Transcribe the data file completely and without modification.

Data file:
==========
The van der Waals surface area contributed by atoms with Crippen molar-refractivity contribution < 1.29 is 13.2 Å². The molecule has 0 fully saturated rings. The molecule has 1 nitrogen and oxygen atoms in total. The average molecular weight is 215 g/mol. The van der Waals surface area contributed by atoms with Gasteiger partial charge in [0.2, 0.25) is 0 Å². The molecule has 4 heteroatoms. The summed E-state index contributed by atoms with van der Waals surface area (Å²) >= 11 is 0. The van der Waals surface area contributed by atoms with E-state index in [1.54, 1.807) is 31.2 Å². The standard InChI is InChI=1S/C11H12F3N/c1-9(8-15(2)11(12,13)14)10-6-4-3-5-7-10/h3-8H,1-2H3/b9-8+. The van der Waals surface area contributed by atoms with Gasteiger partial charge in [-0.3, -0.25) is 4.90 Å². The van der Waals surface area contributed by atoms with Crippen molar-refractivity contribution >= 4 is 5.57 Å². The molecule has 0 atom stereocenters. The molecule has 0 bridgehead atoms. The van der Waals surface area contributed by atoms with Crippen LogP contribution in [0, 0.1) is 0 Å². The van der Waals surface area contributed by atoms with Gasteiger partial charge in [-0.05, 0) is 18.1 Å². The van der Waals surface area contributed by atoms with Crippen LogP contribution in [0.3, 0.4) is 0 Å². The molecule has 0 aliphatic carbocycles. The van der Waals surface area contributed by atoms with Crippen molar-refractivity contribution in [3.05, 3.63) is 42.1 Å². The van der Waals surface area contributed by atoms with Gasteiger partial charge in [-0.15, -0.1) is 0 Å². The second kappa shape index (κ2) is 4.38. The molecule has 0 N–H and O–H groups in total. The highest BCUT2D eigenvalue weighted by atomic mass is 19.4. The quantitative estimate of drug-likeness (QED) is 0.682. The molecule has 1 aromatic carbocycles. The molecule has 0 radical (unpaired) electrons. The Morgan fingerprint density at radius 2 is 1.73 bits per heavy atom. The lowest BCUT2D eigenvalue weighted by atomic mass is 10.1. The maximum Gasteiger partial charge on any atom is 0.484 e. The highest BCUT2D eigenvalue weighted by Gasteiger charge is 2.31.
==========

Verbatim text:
The van der Waals surface area contributed by atoms with Crippen molar-refractivity contribution < 1.29 is 13.2 Å². The molecule has 0 fully saturated rings. The molecule has 1 nitrogen and oxygen atoms in total. The average molecular weight is 215 g/mol. The van der Waals surface area contributed by atoms with Gasteiger partial charge in [0.2, 0.25) is 0 Å². The molecule has 4 heteroatoms. The summed E-state index contributed by atoms with van der Waals surface area (Å²) >= 11 is 0. The van der Waals surface area contributed by atoms with E-state index in [1.54, 1.807) is 31.2 Å². The standard InChI is InChI=1S/C11H12F3N/c1-9(8-15(2)11(12,13)14)10-6-4-3-5-7-10/h3-8H,1-2H3/b9-8+. The van der Waals surface area contributed by atoms with Gasteiger partial charge in [-0.3, -0.25) is 4.90 Å². The van der Waals surface area contributed by atoms with Crippen molar-refractivity contribution >= 4 is 5.57 Å². The molecule has 0 atom stereocenters. The molecule has 0 bridgehead atoms. The van der Waals surface area contributed by atoms with Crippen LogP contribution in [0, 0.1) is 0 Å². The van der Waals surface area contributed by atoms with Gasteiger partial charge in [-0.05, 0) is 18.1 Å². The van der Waals surface area contributed by atoms with Crippen LogP contribution in [0.3, 0.4) is 0 Å². The molecule has 0 aliphatic carbocycles. The van der Waals surface area contributed by atoms with Crippen molar-refractivity contribution in [3.05, 3.63) is 42.1 Å². The van der Waals surface area contributed by atoms with Gasteiger partial charge in [-0.15, -0.1) is 0 Å². The second kappa shape index (κ2) is 4.38. The molecule has 0 N–H and O–H groups in total. The highest BCUT2D eigenvalue weighted by atomic mass is 19.4. The quantitative estimate of drug-likeness (QED) is 0.682. The molecule has 1 aromatic carbocycles. The molecule has 0 radical (unpaired) electrons. The Morgan fingerprint density at radius 2 is 1.73 bits per heavy atom. The lowest BCUT2D eigenvalue weighted by atomic mass is 10.1. The maximum Gasteiger partial charge on any atom is 0.484 e. The highest BCUT2D eigenvalue weighted by Gasteiger charge is 2.31.